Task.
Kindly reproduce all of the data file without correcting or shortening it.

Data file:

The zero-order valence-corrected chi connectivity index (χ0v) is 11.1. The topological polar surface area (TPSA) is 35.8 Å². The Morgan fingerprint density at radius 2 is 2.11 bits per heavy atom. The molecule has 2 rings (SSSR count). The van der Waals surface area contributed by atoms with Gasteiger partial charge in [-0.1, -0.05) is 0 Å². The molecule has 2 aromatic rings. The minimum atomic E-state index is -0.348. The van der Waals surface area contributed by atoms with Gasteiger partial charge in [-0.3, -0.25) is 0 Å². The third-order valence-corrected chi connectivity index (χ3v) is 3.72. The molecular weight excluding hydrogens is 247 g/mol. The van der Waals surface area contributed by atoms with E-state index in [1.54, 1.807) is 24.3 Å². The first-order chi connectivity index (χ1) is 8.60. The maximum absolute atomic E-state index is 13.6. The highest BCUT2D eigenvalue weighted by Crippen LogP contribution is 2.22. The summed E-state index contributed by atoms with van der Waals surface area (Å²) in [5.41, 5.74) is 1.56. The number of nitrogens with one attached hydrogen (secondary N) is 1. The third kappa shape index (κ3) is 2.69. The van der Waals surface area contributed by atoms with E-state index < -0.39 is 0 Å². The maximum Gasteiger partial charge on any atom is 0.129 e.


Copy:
The zero-order valence-corrected chi connectivity index (χ0v) is 11.1. The topological polar surface area (TPSA) is 35.8 Å². The Morgan fingerprint density at radius 2 is 2.11 bits per heavy atom. The molecule has 2 rings (SSSR count). The van der Waals surface area contributed by atoms with Gasteiger partial charge in [-0.1, -0.05) is 0 Å². The molecule has 2 aromatic rings. The minimum atomic E-state index is -0.348. The van der Waals surface area contributed by atoms with Gasteiger partial charge in [-0.3, -0.25) is 0 Å². The third-order valence-corrected chi connectivity index (χ3v) is 3.72. The molecular weight excluding hydrogens is 247 g/mol. The van der Waals surface area contributed by atoms with E-state index in [1.54, 1.807) is 24.3 Å². The first-order chi connectivity index (χ1) is 8.60. The maximum absolute atomic E-state index is 13.6. The highest BCUT2D eigenvalue weighted by Crippen LogP contribution is 2.22. The summed E-state index contributed by atoms with van der Waals surface area (Å²) in [5.41, 5.74) is 1.56. The number of nitrogens with one attached hydrogen (secondary N) is 1. The third kappa shape index (κ3) is 2.69. The van der Waals surface area contributed by atoms with E-state index < -0.39 is 0 Å². The maximum Gasteiger partial charge on any atom is 0.129 e.